Tip-cat (also called cat, cat and dog, one-a-cat, pussy, or piggy) is a pastime which consists of tapping a short billet of wood (usually no more than 8 to 15 centimetres (3 to 6 in)) with a larger stick (similar to a baseball bat or broom handle); the shorter piece is tapered or sharpened on both ends so that it can be "tipped up" into the air when struck by the larger, at which point the player attempts to swing or hit it a distance with the larger stick while it is still in the air (similar to swinging at a pitch in baseball or cricket, etc.).
There are many varieties of the game, but in the most common, the batter, having placed the billet, or "cat", in a small circle on the ground, tips it into the air and hits it to a distance. His opponent then offers him a certain number of points, based upon his estimate of the number of hops or jumps necessary to cover the distance. If the batter thinks the distance underestimated he is at liberty to decline the offer and measure the distance in jumps, and score the number made.
In Walsall in the 1950s, an alternative version required a set of stumps and bails, similar to those used in cricket; unlike cricket, these stumps were leant against a convenient wall, as the game was played in the street. The aim was to tip up the cat and then strike it towards the stumps with the object of dislodging the bails. Opposing fielders were allowed to catch the cat in flight.
The game is very similar to Gillidanda which is still popular among rural youth in southern Europe and the Indian subcontinent, and which is also known by several other names, see Gillidanda#Similar games.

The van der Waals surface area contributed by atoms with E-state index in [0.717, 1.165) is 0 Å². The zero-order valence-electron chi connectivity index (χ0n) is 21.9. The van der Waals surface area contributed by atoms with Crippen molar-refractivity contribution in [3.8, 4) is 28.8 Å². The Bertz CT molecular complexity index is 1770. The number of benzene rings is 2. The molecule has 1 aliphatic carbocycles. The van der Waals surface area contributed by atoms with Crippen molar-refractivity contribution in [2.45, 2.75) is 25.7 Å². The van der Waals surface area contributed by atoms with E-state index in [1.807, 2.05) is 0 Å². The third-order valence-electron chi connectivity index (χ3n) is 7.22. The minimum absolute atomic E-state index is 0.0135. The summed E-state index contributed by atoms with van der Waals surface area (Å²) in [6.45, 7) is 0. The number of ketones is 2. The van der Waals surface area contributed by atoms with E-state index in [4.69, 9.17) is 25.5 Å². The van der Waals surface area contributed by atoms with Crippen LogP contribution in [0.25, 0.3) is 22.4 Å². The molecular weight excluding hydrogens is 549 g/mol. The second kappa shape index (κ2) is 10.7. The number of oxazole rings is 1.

A similar game is also played in South Korea, known as "jachigi" (자치기). It is played by young children.
In West Yorkshire the similar game is known as knurr and spell.
In Galicia there is a tip-cat league called Liga Nacional de Billarda.
In Lancashire a version called piggy is played in which the billet or "piggy" is only tapered on one side, like the snout of a pig.
In popular culture
Italo Calvino has written a short story "Making Do" (in English, "Chi si contenta" in Italian), published in the collection "Numbers in the Dark and Other Stories" in which the only thing left legal for the citizens to do is to play Tip-cat (Lippa in the Italian), which they do all day, even after that is then forbidden to them, too. A variant of the Italian 'lippa' is 'lizza'.
- Shoemaker, Alfred L. "Let's All Play Nipsi," The Pennsylvania Dutchman, volume 1, no. 3. Lancaster, PA, Thursday, May 19, 1949, p. 2. https://dspace.fandm.edu/bitstream/handle/11016/24033/Vol1No.3.pdf?sequence=1